Tina had brain surgery. For six hours. Not the bi-frontal craniotomy we’d been expecting, but an orbital zygomatic craniotomy. Incision extends from top-middle of skull to front of right ear. Flap that skin down, let the eyeball hang out. The bad eye. We’d had no hope of vision returning to the bad eye, but the point of the surgery was to save the good eye.
The tumor, size of not one but two golf balls, had been wrapped around both optic nerves, the carotid artery, and the pineal gland. She was heading for a stroke. Would have died of one, the doctor told us, my mother and brother Dave and me, in the hospital waiting area.
We spent a day there, we three, playing cards and trying to read.
The surgeon, a tall white haired Irish man, sat down in the chair across from me. I was on the couch next to my brother. I felt childlike sitting there in my lower position, in awe of this man who spent his day opening up two skulls. My sister’s surgery took most of the day.
It was bloody, he said, the tumor was, and hardened where it had attached itself. He couldn’t remove it all, but the mass of it was now gone—eighty percent of it. As the handsome doctor delivered this information, in his slight Irish accent, I found myself staring at his profile, noting the age lines, the skin tone, the line of his nose. I asked a question, so he turned to look at me. I felt myself being looked at: self-consciously aware of my awareness.
Prior to surgery, in Tina’s pre-op waiting room, the doctor came in to see her, did a double take, ever so slightly, when he noticed me. Or so I thought.
He held up two fingers to Tina. “How many fingers?”
“Two!” she said, without hesitation.
The doctor addressed me, “Well I scared the heck out of your mother last we spoke.” Something to that effect. He went into some details, ones that would freak anyone out. But we were talking in front of the patient—one who couldn’t comprehend it all, but still.
When he turned to leave, he turned back, remembering what he came in for, and marked a purple X in front of Tina’s right ear. (The insertion point. I guess you don’t want to get out the scalpel and have to think, “Now which side was it again . . . ?”) Later that day, in the endless room of waiting, when the good doctor came to tell us of Tina’s outcome, I thought I’d never been so happy to see someone. He was pleased but not ecstatic, calm and serious, and probably exhausted. I couldn’t help but notice his eyes looking at my knees—the thin strip of flesh above my knee socks and below my long dress. The only flesh visible other than my hands and face. I felt compelled to pull my skirt down. I wondered, as he spoke of my sister’s tumor removal, if my knees were fat.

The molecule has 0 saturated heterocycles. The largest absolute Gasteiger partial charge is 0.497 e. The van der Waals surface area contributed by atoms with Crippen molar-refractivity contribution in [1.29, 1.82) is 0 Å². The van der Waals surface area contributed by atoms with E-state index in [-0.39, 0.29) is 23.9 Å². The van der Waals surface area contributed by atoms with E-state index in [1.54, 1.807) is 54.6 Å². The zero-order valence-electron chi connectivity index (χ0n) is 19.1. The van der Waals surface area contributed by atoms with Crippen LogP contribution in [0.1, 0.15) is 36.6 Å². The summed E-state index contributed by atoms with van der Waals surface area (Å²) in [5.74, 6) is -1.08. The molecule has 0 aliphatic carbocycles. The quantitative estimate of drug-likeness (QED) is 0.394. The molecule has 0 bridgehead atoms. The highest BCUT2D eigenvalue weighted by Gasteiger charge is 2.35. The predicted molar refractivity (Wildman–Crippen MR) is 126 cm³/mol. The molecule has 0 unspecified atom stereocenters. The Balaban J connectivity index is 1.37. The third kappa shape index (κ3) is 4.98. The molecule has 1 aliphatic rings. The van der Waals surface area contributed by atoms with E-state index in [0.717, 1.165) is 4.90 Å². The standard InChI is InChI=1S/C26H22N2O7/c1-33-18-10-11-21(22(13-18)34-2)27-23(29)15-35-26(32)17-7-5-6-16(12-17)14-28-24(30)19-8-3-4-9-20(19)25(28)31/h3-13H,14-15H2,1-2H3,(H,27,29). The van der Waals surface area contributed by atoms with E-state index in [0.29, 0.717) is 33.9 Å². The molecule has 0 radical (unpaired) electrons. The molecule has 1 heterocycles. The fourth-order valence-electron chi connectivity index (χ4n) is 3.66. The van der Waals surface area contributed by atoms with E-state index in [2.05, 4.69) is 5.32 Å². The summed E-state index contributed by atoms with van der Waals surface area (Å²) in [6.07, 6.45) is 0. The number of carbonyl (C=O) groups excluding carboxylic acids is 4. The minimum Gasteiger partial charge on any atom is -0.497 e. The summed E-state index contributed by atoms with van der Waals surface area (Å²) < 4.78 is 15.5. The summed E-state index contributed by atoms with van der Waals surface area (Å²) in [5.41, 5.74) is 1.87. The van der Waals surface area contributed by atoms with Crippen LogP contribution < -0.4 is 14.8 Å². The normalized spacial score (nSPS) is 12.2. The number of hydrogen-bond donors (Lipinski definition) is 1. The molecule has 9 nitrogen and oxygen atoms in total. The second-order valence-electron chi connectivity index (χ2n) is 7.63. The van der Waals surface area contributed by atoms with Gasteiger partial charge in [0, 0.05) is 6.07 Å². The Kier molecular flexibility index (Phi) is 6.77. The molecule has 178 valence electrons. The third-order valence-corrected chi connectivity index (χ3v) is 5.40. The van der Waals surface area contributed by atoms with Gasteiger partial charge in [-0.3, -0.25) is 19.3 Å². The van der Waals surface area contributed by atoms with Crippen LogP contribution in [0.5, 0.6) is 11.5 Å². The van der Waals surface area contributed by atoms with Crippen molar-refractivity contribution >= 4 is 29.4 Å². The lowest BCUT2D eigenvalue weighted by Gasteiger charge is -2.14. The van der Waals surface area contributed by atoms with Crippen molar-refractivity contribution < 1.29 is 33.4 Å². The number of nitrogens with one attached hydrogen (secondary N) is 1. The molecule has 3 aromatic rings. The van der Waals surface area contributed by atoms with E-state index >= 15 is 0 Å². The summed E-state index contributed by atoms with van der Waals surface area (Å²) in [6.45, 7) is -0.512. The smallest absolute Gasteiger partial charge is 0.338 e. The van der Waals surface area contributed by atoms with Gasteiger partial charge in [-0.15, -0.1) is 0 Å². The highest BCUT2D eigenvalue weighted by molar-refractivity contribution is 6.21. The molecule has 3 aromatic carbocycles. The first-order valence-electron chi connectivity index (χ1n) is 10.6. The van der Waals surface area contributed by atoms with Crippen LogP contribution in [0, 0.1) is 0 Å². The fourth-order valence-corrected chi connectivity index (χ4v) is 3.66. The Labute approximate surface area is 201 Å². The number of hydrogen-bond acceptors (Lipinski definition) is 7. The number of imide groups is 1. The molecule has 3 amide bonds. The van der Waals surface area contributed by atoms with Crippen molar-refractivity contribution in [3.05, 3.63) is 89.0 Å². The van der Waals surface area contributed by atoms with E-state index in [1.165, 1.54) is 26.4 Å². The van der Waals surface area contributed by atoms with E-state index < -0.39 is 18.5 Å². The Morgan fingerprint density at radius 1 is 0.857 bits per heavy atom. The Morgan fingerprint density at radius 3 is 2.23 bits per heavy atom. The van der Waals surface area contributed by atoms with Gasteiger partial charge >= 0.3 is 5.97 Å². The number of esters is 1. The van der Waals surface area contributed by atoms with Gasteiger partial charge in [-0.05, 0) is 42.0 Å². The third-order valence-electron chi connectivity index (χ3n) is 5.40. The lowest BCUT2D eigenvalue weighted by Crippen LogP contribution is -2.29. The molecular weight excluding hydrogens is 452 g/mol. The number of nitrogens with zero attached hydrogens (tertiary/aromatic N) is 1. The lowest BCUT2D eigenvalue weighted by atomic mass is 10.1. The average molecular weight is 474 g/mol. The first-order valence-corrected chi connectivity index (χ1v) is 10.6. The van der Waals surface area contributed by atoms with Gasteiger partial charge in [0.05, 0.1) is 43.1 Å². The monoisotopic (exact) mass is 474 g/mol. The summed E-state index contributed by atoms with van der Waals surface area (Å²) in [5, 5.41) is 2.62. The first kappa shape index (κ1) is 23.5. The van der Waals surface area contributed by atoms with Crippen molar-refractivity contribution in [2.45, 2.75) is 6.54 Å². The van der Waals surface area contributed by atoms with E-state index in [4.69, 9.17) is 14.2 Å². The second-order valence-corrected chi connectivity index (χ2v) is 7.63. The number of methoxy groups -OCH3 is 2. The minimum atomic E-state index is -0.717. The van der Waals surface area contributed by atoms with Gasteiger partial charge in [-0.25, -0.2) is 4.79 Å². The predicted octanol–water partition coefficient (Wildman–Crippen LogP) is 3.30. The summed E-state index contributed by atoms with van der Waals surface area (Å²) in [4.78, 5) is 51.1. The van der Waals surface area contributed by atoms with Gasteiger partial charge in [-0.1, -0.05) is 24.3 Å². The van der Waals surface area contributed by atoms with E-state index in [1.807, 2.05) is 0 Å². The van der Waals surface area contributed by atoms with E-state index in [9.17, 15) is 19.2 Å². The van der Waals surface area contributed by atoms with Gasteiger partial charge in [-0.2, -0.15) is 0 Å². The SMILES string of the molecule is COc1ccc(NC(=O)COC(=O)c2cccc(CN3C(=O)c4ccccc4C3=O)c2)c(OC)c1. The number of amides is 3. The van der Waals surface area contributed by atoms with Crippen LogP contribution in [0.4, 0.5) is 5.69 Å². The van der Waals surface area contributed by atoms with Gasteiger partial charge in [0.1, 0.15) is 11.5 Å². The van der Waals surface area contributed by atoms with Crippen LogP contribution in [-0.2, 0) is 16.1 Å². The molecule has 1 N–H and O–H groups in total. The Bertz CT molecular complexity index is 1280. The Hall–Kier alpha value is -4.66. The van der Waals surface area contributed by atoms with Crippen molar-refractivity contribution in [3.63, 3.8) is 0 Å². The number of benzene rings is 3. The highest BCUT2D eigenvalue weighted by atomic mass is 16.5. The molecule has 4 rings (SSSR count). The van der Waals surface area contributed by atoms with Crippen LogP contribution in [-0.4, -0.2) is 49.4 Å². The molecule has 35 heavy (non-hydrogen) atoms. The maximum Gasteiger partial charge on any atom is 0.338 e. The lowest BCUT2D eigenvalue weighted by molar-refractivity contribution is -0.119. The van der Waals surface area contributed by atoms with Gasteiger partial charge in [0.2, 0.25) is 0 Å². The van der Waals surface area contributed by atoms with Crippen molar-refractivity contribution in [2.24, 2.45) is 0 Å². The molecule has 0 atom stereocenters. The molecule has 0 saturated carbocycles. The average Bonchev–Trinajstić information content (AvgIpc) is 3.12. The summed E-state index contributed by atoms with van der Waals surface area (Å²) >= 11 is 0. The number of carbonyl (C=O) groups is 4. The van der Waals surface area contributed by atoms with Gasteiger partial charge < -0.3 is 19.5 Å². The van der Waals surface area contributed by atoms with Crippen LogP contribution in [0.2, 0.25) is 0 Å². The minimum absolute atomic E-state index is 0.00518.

Of course, I tried to stay focused on the reality of my sister’s situation. As he described fluid removal and scraping, I tried not to imaging falling for this all powerful and attractive man—his occupation, what he actually does for a living—adding to his attraction.
Anyway . . . my sister’s brain!
We got to see her later. She could see us, too, in shadow, lying there in the intensive care room, the bed, large as a fishing boat with a mechanical arm above it.
She looked pretty darn good! Puffy as hell, but WOW. Huge staples where she’d been cut open. A round, black circular thing on her neck that added to the Frankenstein effect. Dave asked me to take her picture.
The nurse advocated on Tina’s behalf. I said, “This is for Tina. So she can see it later.” Then I added, “I wouldn’t want one taken of me, however,” referencing my own vanity to express my understanding of the nurse’s rally to Tina’s defense.
Tina is a unique case because of her disability. She is mentally challenged (hey—aren’t we all!) but does not have Downs Syndrome or any other nameable cause for her uniqueness. When she spent time panhandling in downtown Portland, the drug and/or alcohol addled people she met thought she was one of them, damaged somehow.
She is a bit slow, perhaps age eight if going by reasoning or reading ability, but she’s also visibly different. Her teeth are big and jaggedy, her ears stick out, and there’s something saggy about the eyes, a turned-down-ness, if you will. She has very fine and thinning hair. She is heavy set and bow-legged. She’s ADORABLE!
The day after surgery, Tina looked absolutely horrific. Like Rocky Balboa at his worst, only with that huge scar across her head, bulging where the metal staples crossed it—about sixty of them. Dave and I continued taking her picture each day, so that we could show each other if we were not there to see for ourselves, and so that we could try to determine whether or not the bruising and swelling were, in fact, dissipating.